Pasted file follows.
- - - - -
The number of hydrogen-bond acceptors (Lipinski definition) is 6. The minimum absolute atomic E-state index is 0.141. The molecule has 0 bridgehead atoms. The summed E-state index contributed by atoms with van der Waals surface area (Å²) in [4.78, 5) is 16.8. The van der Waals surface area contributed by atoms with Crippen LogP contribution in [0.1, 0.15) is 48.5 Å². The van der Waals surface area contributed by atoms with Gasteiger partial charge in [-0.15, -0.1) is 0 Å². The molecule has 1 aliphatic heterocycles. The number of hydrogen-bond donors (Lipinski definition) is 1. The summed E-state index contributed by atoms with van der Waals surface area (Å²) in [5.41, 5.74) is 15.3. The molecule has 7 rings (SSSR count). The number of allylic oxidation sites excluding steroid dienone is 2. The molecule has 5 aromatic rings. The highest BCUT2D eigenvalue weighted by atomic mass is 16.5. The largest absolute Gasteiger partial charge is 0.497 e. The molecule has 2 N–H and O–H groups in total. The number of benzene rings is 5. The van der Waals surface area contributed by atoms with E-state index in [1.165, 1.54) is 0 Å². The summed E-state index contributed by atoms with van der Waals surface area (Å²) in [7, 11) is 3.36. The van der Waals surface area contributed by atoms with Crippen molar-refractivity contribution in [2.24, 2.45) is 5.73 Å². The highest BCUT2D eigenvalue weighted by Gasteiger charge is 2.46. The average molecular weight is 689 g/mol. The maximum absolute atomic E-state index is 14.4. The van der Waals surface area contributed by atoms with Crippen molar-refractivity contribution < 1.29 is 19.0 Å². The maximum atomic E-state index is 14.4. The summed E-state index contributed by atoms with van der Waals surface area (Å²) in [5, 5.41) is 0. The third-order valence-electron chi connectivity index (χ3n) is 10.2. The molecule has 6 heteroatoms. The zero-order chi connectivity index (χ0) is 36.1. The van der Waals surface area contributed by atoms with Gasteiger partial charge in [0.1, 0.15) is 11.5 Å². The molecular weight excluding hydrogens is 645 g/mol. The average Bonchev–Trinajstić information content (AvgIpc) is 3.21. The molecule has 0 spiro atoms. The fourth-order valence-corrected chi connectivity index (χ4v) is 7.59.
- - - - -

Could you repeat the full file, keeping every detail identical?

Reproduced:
The number of hydrogen-bond acceptors (Lipinski definition) is 6. The minimum absolute atomic E-state index is 0.141. The molecule has 0 bridgehead atoms. The summed E-state index contributed by atoms with van der Waals surface area (Å²) in [4.78, 5) is 16.8. The van der Waals surface area contributed by atoms with Crippen LogP contribution in [0.1, 0.15) is 48.5 Å². The van der Waals surface area contributed by atoms with Gasteiger partial charge in [-0.15, -0.1) is 0 Å². The molecule has 1 aliphatic heterocycles. The number of hydrogen-bond donors (Lipinski definition) is 1. The summed E-state index contributed by atoms with van der Waals surface area (Å²) in [5.41, 5.74) is 15.3. The molecule has 7 rings (SSSR count). The number of allylic oxidation sites excluding steroid dienone is 2. The molecule has 5 aromatic rings. The highest BCUT2D eigenvalue weighted by atomic mass is 16.5. The largest absolute Gasteiger partial charge is 0.497 e. The molecule has 2 N–H and O–H groups in total. The number of benzene rings is 5. The van der Waals surface area contributed by atoms with E-state index in [1.165, 1.54) is 0 Å². The summed E-state index contributed by atoms with van der Waals surface area (Å²) in [7, 11) is 3.36. The van der Waals surface area contributed by atoms with Crippen molar-refractivity contribution in [2.24, 2.45) is 5.73 Å². The highest BCUT2D eigenvalue weighted by Gasteiger charge is 2.46. The average molecular weight is 689 g/mol. The maximum absolute atomic E-state index is 14.4. The van der Waals surface area contributed by atoms with Crippen molar-refractivity contribution < 1.29 is 19.0 Å². The maximum atomic E-state index is 14.4. The summed E-state index contributed by atoms with van der Waals surface area (Å²) in [5, 5.41) is 0. The third-order valence-electron chi connectivity index (χ3n) is 10.2. The molecule has 6 heteroatoms. The zero-order chi connectivity index (χ0) is 36.1. The van der Waals surface area contributed by atoms with Gasteiger partial charge in [0.1, 0.15) is 11.5 Å². The molecular weight excluding hydrogens is 645 g/mol. The average Bonchev–Trinajstić information content (AvgIpc) is 3.21. The molecule has 0 spiro atoms. The fourth-order valence-corrected chi connectivity index (χ4v) is 7.59.